2018-10-24 Python Update Process¶
For many years OpenStack has effectively run on Python 2.7. However, with the upcoming deprecation of Python 2 support, future releases of OpenStack will run on the rapidly evolving Python 3. Already many Linux distributions have completed the switch to Python 3-only by default, and are seeking to package OpenStack for versions of Python 3 that we haven’t necessarily tested upstream.
The resolution defines the process by which we will ensure that upstream testing occurs, to the extent possible, on the versions of Python needed to support downstream Linux distributions. There are different considerations for jobs that test code by importing it directly into the testing process (unit tests) and jobs that test code in a running process from the outside (integration tests).
Prior to the beginning of each release cycle, the TC will designate the minor versions of Python 3 that will be tested in that release using the following criteria:
The latest released version of Python 3 that is available in any distribution we can feasibly use for testing. It need not be a long-term-supported release, but could be a non-LTS version of Ubuntu, Fedora, openSUSE Leap, or even a rolling release distribution (such as Debian Testing or openSUSE Tumbleweed) if necessary.
Each Python 3 version that is the default in any of the Linux distributions specifically identified in the Project Testing Interface at the beginning of the development cycle.
Each Python 3 version that was still used in any integration tests at the beginning of the development cycle. (This category is necessary to ensure that projects don’t break other projects’ integration tests before those tests have completely migrated to newer distributions.) Testing for these versions can be dropped once all integration tests have migrated.
Where the tested versions are not contiguous, any intermediate minor versions may be tested if the TC judges it likely that they may need to be tested in a future release. However only periodic jobs (not check or gate jobs) are needed for these versions.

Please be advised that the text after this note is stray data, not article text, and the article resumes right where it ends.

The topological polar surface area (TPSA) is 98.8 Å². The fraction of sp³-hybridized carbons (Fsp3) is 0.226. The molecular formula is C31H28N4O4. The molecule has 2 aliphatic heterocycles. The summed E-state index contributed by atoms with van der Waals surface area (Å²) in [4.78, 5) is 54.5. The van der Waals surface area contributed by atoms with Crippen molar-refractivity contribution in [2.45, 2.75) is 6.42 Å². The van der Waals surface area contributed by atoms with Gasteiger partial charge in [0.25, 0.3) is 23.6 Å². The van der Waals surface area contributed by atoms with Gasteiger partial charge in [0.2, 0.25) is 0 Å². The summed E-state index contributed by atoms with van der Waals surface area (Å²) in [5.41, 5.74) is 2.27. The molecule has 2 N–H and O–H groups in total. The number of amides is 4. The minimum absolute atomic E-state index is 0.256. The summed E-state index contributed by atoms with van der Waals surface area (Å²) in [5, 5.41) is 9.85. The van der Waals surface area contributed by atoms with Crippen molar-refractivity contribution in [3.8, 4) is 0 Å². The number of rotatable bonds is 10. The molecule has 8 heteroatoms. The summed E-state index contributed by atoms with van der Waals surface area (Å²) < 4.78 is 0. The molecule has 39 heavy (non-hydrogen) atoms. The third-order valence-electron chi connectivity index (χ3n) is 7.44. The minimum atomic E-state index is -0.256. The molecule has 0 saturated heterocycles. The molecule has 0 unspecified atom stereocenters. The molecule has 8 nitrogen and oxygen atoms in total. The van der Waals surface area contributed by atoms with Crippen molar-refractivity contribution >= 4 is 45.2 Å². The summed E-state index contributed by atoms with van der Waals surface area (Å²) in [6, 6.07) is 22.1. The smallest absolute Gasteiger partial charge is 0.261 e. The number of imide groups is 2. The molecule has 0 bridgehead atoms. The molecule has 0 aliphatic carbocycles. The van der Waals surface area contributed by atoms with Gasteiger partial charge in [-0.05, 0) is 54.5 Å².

This decision will be encoded in a Zuul template for unit tests named
Voting check and gate jobs for each of the selected minor versions of py3
A periodic job for each intermediate minor version of py3 that may need to be fully tested in a future release, if any exist
The TC will set an OpenStack-wide goal for the cycle that project teams update each repo to:
change its Zuul config to the template for that release;
declare support for the tested versions in its PyPI package; and
configure tox’s default environment list to match.
If the new Zuul template contains test jobs that were not in the previous one,
the goal champion(s) may choose to update the previous template to add a
non-voting check job (or jobs) to match the gating jobs in the new template.
This means that all repositories that have not yet converted to the template
for the upcoming release will see a non-voting preview of the new job(s) that
will be added once they update. If this option is chosen, the non-voting job
should be limited to the
master branch so that it does not run on the
preceding release’s stable branch.
Prior to the beginning of each release cycle, the TC will determine whether there have been any new releases of any of the Linux distributions specifically identified in the Project Testing Interface. If there have, it will set an OpenStack-wide goal to update any integration tests running on an older version of that distribution to run on the new release.
The goal champion(s) may choose to make a hard cut-over (i.e. a non-self-testing change to the Zuul job/template definitions that may break any jobs that have not had incompatibilities fixed) of any unconverted test jobs at some point during the release cycle, to ensure that all OpenStack components are usable on a single version of a distribution prior to the OpenStack release. The schedule for any such cut-over must be publicised in advance as part of the goal definition.